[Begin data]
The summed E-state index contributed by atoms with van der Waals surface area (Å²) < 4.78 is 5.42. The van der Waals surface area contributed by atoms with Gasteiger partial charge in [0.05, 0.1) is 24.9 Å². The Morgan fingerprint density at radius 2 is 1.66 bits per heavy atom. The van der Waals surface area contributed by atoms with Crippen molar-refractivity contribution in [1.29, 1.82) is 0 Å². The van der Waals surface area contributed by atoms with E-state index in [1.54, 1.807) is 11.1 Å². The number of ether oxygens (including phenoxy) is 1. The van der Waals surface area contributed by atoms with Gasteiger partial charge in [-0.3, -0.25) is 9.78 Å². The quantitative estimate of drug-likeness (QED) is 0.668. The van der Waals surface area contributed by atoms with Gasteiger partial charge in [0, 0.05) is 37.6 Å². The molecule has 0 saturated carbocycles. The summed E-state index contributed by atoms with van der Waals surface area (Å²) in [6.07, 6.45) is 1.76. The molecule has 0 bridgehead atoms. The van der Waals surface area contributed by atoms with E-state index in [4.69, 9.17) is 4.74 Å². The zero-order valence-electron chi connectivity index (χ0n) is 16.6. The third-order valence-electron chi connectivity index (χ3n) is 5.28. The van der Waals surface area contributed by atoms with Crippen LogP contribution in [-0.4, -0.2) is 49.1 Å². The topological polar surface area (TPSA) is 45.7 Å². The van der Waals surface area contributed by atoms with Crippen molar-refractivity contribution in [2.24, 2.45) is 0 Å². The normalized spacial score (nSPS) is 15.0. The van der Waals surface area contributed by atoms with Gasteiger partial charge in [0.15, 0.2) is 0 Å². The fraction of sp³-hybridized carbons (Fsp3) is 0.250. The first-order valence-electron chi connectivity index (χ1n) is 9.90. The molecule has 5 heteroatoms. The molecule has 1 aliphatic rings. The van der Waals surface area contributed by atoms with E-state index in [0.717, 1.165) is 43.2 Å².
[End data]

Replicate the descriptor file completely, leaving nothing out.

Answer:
The summed E-state index contributed by atoms with van der Waals surface area (Å²) < 4.78 is 5.42. The van der Waals surface area contributed by atoms with Gasteiger partial charge in [0.05, 0.1) is 24.9 Å². The Morgan fingerprint density at radius 2 is 1.66 bits per heavy atom. The van der Waals surface area contributed by atoms with Crippen molar-refractivity contribution in [1.29, 1.82) is 0 Å². The van der Waals surface area contributed by atoms with E-state index in [1.54, 1.807) is 11.1 Å². The number of ether oxygens (including phenoxy) is 1. The van der Waals surface area contributed by atoms with Gasteiger partial charge in [-0.3, -0.25) is 9.78 Å². The quantitative estimate of drug-likeness (QED) is 0.668. The van der Waals surface area contributed by atoms with Gasteiger partial charge in [0, 0.05) is 37.6 Å². The molecule has 0 saturated carbocycles. The summed E-state index contributed by atoms with van der Waals surface area (Å²) in [6.07, 6.45) is 1.76. The molecule has 0 bridgehead atoms. The van der Waals surface area contributed by atoms with E-state index in [4.69, 9.17) is 4.74 Å². The zero-order valence-electron chi connectivity index (χ0n) is 16.6. The third-order valence-electron chi connectivity index (χ3n) is 5.28. The van der Waals surface area contributed by atoms with Crippen LogP contribution in [-0.4, -0.2) is 49.1 Å². The topological polar surface area (TPSA) is 45.7 Å². The van der Waals surface area contributed by atoms with Crippen molar-refractivity contribution in [2.24, 2.45) is 0 Å². The normalized spacial score (nSPS) is 15.0. The van der Waals surface area contributed by atoms with Gasteiger partial charge in [0.15, 0.2) is 0 Å². The fraction of sp³-hybridized carbons (Fsp3) is 0.250. The first-order valence-electron chi connectivity index (χ1n) is 9.90. The molecule has 5 heteroatoms. The molecule has 1 aliphatic rings. The van der Waals surface area contributed by atoms with E-state index in [0.717, 1.165) is 43.2 Å².